The spring soccer season ended this week and I couldn't be more tickled.
Being a parent sometimes means being an actor, and my long-running role as the happy daddy eagerly gleeful to attend both practices and games was wearing me out.
"Great job, honey! Oh, you're the best!"
She certainly is not.
Often, she'll stare off into the distance while play continues without her. I cannot understand how the excited screeches of boys and girls muddled in a roiling commotion, simultaneously kicking at the ball and each other, does not rouse her from her early-morning torpor.
She simply refuses to engage in anything aggressive, keeping herself out of the mix, even as her coach exhorts her to, you know, do something.
Often oblivious to on-the-pitch events, she once found herself with the ball and nothing but green grass between her and an empty net (no goalies at this age). Suddenly awake, she let loose a kick with a huge grin and sent the ball dribbling – directly into the wrong goal. While her teammates moaned, she exulted, then found me in the sideline crowd and yelled, "Dad, I scored a goal!"
"Dad who?" I felt like saying. "I think you're mistaking me for someone else."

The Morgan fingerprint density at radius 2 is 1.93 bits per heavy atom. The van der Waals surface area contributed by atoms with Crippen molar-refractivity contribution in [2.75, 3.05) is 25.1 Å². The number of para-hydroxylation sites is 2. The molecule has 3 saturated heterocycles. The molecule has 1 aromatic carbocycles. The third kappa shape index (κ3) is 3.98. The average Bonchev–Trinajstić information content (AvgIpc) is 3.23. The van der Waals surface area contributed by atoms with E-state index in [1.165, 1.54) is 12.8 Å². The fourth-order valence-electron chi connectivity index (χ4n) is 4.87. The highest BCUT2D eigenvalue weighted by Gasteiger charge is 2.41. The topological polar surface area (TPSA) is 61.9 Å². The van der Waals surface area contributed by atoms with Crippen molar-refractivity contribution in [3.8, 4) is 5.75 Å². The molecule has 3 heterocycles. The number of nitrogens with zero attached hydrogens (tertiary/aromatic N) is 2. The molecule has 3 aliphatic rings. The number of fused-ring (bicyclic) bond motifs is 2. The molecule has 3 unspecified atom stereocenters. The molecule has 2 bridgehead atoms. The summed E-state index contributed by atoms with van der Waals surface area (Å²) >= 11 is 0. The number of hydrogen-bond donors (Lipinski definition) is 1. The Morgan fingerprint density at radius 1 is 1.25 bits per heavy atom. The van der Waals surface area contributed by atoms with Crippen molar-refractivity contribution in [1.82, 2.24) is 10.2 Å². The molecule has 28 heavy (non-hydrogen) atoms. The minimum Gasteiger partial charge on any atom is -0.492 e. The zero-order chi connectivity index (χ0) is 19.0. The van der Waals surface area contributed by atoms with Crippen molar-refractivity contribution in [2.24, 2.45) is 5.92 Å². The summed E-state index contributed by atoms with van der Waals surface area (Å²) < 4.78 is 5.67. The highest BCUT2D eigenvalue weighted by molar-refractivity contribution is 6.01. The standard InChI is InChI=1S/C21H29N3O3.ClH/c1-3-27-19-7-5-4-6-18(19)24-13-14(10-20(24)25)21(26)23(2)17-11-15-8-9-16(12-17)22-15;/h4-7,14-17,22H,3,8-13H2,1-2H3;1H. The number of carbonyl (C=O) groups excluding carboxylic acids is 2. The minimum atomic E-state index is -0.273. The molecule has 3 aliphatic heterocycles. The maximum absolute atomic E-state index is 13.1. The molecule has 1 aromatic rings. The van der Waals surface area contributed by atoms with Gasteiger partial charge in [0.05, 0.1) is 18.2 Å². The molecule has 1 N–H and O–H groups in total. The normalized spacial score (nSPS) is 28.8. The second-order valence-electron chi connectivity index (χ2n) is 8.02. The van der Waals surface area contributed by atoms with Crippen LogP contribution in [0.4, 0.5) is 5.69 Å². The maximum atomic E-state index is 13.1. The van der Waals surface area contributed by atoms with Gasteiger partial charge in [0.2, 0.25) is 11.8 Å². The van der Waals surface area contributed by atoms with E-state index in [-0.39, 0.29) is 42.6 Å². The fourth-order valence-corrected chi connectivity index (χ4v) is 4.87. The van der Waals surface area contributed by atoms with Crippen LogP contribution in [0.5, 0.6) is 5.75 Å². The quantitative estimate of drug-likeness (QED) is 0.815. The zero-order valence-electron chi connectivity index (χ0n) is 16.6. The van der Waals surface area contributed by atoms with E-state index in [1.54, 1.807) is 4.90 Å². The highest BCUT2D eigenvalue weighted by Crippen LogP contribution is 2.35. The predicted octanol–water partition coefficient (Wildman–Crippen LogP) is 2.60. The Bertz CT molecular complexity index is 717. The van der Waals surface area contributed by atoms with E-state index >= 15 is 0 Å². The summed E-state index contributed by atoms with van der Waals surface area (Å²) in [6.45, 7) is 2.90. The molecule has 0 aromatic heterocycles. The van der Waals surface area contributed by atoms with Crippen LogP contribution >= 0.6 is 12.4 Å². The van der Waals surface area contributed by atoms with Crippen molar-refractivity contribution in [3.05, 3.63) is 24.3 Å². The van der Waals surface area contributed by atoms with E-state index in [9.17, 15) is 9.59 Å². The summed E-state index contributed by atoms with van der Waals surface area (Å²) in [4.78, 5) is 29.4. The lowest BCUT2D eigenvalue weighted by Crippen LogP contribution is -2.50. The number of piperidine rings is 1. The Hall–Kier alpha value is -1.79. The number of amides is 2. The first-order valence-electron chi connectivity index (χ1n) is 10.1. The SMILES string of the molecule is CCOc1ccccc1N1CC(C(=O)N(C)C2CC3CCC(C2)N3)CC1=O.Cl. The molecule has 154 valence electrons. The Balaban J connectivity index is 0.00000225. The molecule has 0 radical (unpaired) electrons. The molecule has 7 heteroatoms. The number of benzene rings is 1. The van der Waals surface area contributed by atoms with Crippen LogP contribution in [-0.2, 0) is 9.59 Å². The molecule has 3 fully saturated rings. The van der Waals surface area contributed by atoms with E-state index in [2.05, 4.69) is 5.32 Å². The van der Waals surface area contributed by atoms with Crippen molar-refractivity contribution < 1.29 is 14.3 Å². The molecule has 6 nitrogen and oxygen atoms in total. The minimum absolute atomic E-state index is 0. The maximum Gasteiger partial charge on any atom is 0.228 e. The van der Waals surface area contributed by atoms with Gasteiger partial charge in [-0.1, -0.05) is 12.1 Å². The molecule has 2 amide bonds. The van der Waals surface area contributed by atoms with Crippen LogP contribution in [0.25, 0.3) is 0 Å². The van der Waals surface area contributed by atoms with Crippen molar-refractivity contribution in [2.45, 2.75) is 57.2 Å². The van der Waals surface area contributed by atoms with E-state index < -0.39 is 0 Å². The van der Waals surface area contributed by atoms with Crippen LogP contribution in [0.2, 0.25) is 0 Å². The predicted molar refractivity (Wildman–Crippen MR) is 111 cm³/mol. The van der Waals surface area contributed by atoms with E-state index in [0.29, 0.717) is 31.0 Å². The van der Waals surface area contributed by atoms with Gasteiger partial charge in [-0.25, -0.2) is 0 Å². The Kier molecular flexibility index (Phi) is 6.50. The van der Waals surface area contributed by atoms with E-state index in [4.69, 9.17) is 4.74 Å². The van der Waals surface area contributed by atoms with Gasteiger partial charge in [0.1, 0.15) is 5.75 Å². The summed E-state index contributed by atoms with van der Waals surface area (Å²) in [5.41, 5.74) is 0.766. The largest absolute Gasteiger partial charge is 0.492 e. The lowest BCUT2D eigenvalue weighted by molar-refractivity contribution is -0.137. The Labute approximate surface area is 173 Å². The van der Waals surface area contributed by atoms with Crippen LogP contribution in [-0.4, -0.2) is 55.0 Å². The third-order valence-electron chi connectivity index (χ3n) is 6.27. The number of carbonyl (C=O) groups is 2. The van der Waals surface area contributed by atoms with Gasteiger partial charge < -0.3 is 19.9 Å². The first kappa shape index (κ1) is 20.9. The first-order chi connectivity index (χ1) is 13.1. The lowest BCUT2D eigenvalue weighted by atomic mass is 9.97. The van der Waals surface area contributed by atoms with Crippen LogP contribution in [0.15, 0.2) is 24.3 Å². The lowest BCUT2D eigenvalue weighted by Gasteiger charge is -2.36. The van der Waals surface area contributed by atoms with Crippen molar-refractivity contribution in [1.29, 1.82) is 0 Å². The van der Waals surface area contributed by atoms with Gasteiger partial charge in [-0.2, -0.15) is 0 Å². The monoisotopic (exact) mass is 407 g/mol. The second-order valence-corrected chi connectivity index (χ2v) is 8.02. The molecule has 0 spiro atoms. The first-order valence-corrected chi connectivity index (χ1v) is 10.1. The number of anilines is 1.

The other parents shunned me, an instant pariah among people who already had disliked me for once bringing healthy snacks ("No Doritos?" a parent dismayed.)
As weakly as the Little Girl plays, however, I began noticing that at age 7, there is beginning to be a difference between the boys and girls. Many of the boys kick howitzer shots and throw their bodies around the field, while most of the girls delicately pick their way through games, always stopping play to ask kids who've fallen if they are all right.
In the nature-nurture debate, I usually side with nurture, believing my little one could do anything a male could. Now, I'm not so sure.
Of course, there are great girl soccer players who play better than most humans, male or female.
But if my less-than-talented kid is to continue playing among the middling rec-league plodders, I'd prefer she do it with girls, only.
As a dad wary of the dating years to come, I know the boys will be around soon enough.